While these satellite settlements conformed to the Athens Charter aesthetic, they were in fact a new animal. The Athens Charter was premised on a transformation of existing cities, or the creation of independent new cities, and aimed to limit urban sprawl by building upward; the concept of the decen-tralized conurbation with multiple centers signaled an evolution in the con-cept of the modern city. The case of Toulouse highlights how changes in the ruling concept of economic modernization had powerful implications for ur-ban planning. It also shows that, although the Grands Ensemble would receive its coup-de-grace in 1973 in France, planners had already started to turn away from the Athens Charter by the early 1960s.
No one would contest the fact that many modernist settlements suffered from poor design and construction flaws.
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The implications for modernist housing settlements were many. Their further production was limited or completely eliminated. The existing modernist high-density developments were badly maintained because their inhabitants could not afford to pay the high rents necessary to service them. Already stigmatized as social housing, their reputation worsened due to social problems arising from the preexisting marginalization of their inhabitants, such as unem-ployment and racial exclusion. Families gradually became dissatisfied with the small size of apartments designed in a context of shortage, further increasing the appeal of home ownership. The state eventually had problems leasing out all the apartments in them, compounding this financial problem and creating half-empty settlements. Popular culture may have contributed to the appeal of home ownership by bombarding consumers with enticing images of the Amer-ican dream. Sociologists’ and anthropologists’ rejection of the estates, based on a more informed assessment, completed the assault on the Athens Charter model.
Non-Western countries were attracted to modernism for significantly different reasons than Western countries. After all, the Athens Charter was formulated by predominantly European architects to address the problems of the mod-ern European city, whereas, as Sibel Bozdogan has pointed out, outside the West, “modernization was not a profound societal experience resulting from the nineteenth century ‘great transformation’ into an industrial, urban, and market-oriented order, ” but rather, “an official program conceived and imple-mented either by colonial governments or by the modernizing elites of author-itarian nation-states that most of the time placed a high priority on architec-ture and urbanism as a form of ‘visible politics. ? ”23 Noyan Dinfkal employs the term defensive or reactive modernization. For new states, like Ataturk’s Turkey, and postcolonial states, like Brazil and India, modernism was a way of assert-ing their legitimacy to their own people and to the rest of the world.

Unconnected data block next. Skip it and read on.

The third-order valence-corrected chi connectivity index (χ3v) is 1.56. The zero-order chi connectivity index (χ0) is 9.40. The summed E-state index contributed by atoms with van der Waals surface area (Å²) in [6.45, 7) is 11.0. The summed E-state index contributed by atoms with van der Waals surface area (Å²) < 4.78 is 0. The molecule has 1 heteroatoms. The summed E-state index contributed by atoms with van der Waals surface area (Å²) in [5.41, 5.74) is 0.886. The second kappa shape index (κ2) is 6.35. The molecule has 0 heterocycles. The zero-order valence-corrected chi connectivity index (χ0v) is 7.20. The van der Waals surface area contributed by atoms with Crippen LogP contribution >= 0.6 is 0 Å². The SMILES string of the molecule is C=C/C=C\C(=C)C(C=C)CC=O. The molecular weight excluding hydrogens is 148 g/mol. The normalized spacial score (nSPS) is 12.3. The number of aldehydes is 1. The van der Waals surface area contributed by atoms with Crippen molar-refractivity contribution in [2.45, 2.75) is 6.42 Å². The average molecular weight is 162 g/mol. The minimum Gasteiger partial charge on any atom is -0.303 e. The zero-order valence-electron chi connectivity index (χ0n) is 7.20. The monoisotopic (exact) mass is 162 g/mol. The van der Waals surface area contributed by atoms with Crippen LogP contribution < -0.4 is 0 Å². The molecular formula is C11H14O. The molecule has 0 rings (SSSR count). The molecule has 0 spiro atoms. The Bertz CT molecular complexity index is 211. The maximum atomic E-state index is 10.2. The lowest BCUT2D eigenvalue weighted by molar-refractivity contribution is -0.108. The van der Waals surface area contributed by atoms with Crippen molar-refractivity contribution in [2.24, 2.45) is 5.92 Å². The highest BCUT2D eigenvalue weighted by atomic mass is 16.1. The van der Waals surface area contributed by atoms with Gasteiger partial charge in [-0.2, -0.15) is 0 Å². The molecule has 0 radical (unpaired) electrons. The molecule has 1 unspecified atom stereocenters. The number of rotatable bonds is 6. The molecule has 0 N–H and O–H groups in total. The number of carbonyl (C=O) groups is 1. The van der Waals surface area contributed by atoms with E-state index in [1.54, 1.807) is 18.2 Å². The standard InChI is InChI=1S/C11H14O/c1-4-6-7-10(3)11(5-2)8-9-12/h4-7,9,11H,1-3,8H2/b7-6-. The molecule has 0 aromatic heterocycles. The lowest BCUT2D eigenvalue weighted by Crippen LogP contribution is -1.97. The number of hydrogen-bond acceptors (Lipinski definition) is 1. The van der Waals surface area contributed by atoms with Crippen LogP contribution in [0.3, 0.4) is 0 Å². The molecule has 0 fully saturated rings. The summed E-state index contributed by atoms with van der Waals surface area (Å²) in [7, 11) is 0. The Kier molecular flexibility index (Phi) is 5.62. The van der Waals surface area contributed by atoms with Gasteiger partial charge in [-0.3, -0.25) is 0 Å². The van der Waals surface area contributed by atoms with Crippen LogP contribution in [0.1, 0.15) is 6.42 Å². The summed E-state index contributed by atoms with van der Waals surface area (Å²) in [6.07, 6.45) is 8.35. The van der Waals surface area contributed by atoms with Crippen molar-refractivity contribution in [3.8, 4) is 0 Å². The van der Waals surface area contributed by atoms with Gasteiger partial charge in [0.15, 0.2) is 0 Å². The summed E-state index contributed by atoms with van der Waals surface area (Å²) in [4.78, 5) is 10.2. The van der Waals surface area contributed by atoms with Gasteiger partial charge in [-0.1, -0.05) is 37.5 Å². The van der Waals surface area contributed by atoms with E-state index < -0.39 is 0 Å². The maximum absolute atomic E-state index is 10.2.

Non-European states had emulated European urban planning in their efforts to capture “modernity” long before the development of modernism and the Athens Charter. Prior to Ataturk’s rise, the late Ottoman Empire had already embarked on its own program of urban renewal in Istanbul in an effort to promote a new, modern image for the empire in a time of crisis. 24 Associat-ing Westernization and modernization, it focused on acquiring the symbols of modernity. Sibel Bozdogan shows how Ataturk sought to advance social mod-ernization by endorsing and promoting a modernist architectural aesthetic, al-though she does not specifically deal with urban planning. Just as he believed Turks had to leave behind their traditional Islamic dress and wear Western fashions in order to become a rational, forward-looking people, so he believed they should turn their backs on traditional decorating and embrace the sleek, simple lines of modernist decorating. Bozdogan argues that Ataturk’s regime accomplished an “essentially ideological appropriation” of modernism, putting it to the service of his nation-building project. 25
Similarly, Nehru entrusted the design of the Punjab’s new capital, in Chandigarh, to Western modernist architects because he believed that modernity offered an antidote to the “pitfalls of ancient identities” that had so recently torn colonial India apart into two independent states. 26 Chandigarh was thus also an exercise in nation building. Two modernist plans for Chandigarh were pro-duced, the first designed by American Albert Mayer, an attempt to combine functionalism and a quest for beauty inspired by Camillo Sitte, and the second designed by Le Corbusier, based on Mayer’s plan but following a more strict interpretation of the Athens Charter. This second plan, which superseded the first, featured a separation of the different urban functions (living, working, recreation, and communication); a linear street grid; separation of different types of traffic; and the organization of residential areas into self-contained sectors. It was not, however, a “vertical city, ” reflecting both the local dwelling culture and the preindustrial state of the Indian construction sector. 27